Grecian Formula (20)16

The news says Greece has voted against Euro-Austerity. Forecasters are suggesting there will be a stern “it’s just business” reaction by the bankster community, so they will insist Greece get out of the EU, and then they shall recruit all lenders to apply every economic pressure upon Greece with ‘extreme prejudice’ . They hope to embarrass the Greek leadership while maximizing the misery of Greek citizens. Most American commentators I read say there will be almost no ripple effect felt by the American economy.

Today, in a comment by Lisa over at Ian Welsh’s blog, I read of a possible consequence that never crossed my mind: coup d’etat.

On the one hand, it does not make much sense. The governing party will be under tremendous pressure to ease the already awful economic pain Greece suffers and the odds in favor of succeeding are long. Unless the nation finds a way to sacrifice and rebuild on its own, the Greek people are very likely to boot their government out. Given the debt load, this might happen to one or more succeeding governments. With that in mind, agents who might otherwise contemplate a violent short-cut may be better off biding their time.

Lisa was one of the commenters who alluded to the history of regime change. While I have believed all along that Greece was going to vote “no” because of national or cultural pride, I had not considered that the 1% have their pride too— the pride of possession, nine-tenths of the law.

In their view, they are entitled assert dominion. They will feel entitled to make an example of Greece. It would relatively painless since they are such a small portion of the EU. Better to start small. It would be useful to show Ireland, Portugal, Spain or even the larger Italy how the Euro will not accept shirkers of such “solemn” fiduciary obligations. It must be made plain that orderly cash flow is the grease of international relations. Made plain at all costs. Equally, the banksters are entitled to orderly profits and cannot be asked to wait in line.

Loan-sharks need leg-breakers and legs to break. America has displayed such ruthlessness as a regular feature of its history. I see no reason why the old empires of Europe and their banks should feel any differently.

Lisa may be pointing to an unlikely prospect, but we should be watching for signs. The trends in trade policy, in security spending, and in the increasing allocation of wealth into the hands wealth of the 1% all point in the same direction. The prescription has been written by the Greek people in 2015. Perhaps it is a formula for success and recovery.  In about six months we should know. We can hope.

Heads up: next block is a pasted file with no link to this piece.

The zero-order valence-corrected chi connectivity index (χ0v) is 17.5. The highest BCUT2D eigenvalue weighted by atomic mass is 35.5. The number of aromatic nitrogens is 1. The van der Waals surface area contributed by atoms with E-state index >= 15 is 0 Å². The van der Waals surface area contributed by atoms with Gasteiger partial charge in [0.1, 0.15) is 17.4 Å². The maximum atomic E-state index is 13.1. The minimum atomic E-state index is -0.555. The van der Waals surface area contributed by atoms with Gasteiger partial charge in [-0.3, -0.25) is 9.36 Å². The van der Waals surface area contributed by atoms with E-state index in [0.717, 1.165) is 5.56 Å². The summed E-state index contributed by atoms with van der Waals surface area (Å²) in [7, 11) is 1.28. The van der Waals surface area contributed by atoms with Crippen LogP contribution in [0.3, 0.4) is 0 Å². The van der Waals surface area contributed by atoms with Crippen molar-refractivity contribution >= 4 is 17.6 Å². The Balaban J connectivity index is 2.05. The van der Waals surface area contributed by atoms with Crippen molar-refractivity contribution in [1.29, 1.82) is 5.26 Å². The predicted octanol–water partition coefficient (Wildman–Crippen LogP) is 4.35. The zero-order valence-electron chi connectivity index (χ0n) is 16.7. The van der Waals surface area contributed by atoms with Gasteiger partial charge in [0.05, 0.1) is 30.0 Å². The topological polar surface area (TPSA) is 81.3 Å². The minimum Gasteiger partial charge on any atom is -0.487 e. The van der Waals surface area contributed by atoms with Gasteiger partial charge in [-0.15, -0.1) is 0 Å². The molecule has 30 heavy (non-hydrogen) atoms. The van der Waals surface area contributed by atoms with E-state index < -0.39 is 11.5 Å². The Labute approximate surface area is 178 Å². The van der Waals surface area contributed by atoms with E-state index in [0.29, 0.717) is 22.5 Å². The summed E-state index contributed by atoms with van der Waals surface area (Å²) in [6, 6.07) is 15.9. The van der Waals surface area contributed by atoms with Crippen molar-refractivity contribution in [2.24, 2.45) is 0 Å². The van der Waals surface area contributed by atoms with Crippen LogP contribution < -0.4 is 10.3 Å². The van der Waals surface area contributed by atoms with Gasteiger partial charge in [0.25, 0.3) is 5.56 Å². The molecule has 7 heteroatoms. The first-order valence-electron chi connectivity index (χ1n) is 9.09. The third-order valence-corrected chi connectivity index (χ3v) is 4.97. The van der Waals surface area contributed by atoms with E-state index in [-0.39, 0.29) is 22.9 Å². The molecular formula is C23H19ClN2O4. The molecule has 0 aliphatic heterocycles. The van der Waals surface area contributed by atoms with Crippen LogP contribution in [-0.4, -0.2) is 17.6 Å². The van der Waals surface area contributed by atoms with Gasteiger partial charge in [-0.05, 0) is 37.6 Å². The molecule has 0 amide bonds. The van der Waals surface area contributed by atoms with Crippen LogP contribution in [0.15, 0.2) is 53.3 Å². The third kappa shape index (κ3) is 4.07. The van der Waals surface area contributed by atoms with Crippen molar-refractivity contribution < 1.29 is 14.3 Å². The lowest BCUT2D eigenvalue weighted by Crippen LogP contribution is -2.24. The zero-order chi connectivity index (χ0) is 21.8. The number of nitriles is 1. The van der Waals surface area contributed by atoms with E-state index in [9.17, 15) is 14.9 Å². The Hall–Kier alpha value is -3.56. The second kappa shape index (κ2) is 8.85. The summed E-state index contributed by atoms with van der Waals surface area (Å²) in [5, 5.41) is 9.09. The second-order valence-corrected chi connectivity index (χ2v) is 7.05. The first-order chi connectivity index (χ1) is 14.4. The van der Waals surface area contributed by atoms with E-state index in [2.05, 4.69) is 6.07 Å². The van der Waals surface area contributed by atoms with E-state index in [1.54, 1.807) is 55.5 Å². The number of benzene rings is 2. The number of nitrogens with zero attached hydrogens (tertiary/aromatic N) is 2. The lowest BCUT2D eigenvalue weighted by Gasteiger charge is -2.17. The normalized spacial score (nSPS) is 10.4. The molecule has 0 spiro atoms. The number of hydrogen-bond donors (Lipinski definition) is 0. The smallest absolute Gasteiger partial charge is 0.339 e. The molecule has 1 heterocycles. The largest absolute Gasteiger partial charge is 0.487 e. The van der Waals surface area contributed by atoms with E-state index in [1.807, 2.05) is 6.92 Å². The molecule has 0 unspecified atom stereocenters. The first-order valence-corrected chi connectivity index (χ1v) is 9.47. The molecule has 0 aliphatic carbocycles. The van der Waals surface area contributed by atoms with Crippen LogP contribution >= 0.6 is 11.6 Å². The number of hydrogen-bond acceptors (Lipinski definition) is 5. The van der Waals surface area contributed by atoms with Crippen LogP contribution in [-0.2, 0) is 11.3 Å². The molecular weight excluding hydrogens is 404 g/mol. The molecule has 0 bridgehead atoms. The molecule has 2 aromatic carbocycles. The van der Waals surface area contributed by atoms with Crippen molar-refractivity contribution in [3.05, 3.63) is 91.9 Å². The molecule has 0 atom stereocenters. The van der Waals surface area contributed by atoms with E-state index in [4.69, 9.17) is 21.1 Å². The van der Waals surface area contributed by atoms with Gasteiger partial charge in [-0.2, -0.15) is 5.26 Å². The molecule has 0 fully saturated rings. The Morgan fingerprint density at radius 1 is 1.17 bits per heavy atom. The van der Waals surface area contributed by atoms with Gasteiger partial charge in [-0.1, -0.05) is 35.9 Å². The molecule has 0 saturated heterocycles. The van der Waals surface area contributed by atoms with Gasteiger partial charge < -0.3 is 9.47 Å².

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  • An Update of sorts:
    I was reading an article at Huffington Post by Robert Kuttner today called “Just Say No”. In it he reports this:

    To put the Greek crisis in context, consider the debt relief and credit support given to post-Nazi Germany by the Allies, who wrote off 93 percent of the Nazi era debt in the early 1950s and stretched out the pre-Nazi debt incurred during World War I and the Weimar period well into the 21st century.

    So what about this path? Let Germany forego what it owes in war debt in exchange for an equal amount lent to Greece with a pay-back period equal to the deal Germany got? I have no idea what that really amounts to in Euros or time, but it might be a place to start the dialogue.

    • Although the Greece rhetoric is very much purporting this deceiving notion, the EU nor Euro group is run by Germany. The German stance is almost moderate in comparison to the Spanish, Polish or Finnish governments.

  • This is very much misreading the situations.

    The banksters have no game in the skin any more. In the first Greece bailout the debt was conveniently passed on to the other EU nations states. Those wealthier EU state have now the problem that their electorate has no appetite for deb forgiveness, especially not the the East European ones were the living standard is actually lower than in Greece.

    At this point this crisis is about an ill conceived currency union, the 99% versus 1% narrative does not fit.

    • Quax-
      If Germany’s views are moderate compared to Spain, Poland and Finland, I haven’t seen anything in the media about it. (I’d appreciate your help in locating some sources and commentary–I don’t doubt you, I just haven’t located any on my own.) It seems all US coverage is directs attention to Germany and to France. I was surprised yesterday to hear NPR or BBC play a recording of the Irish finance minister saying Greece should buckle down and copy what Ireland did during its financial restructuring. Other than the 15 second sound byte, I have not seen anybody else get much air time.

      As to whether the Euro makes sense as an organizing principle for Europe, I do read several sources that come to your conclusion. That said, I am not sure that necessarily excludes or even minimizes the role of banksters. Then again, I may just be turning into a democratic socialist !

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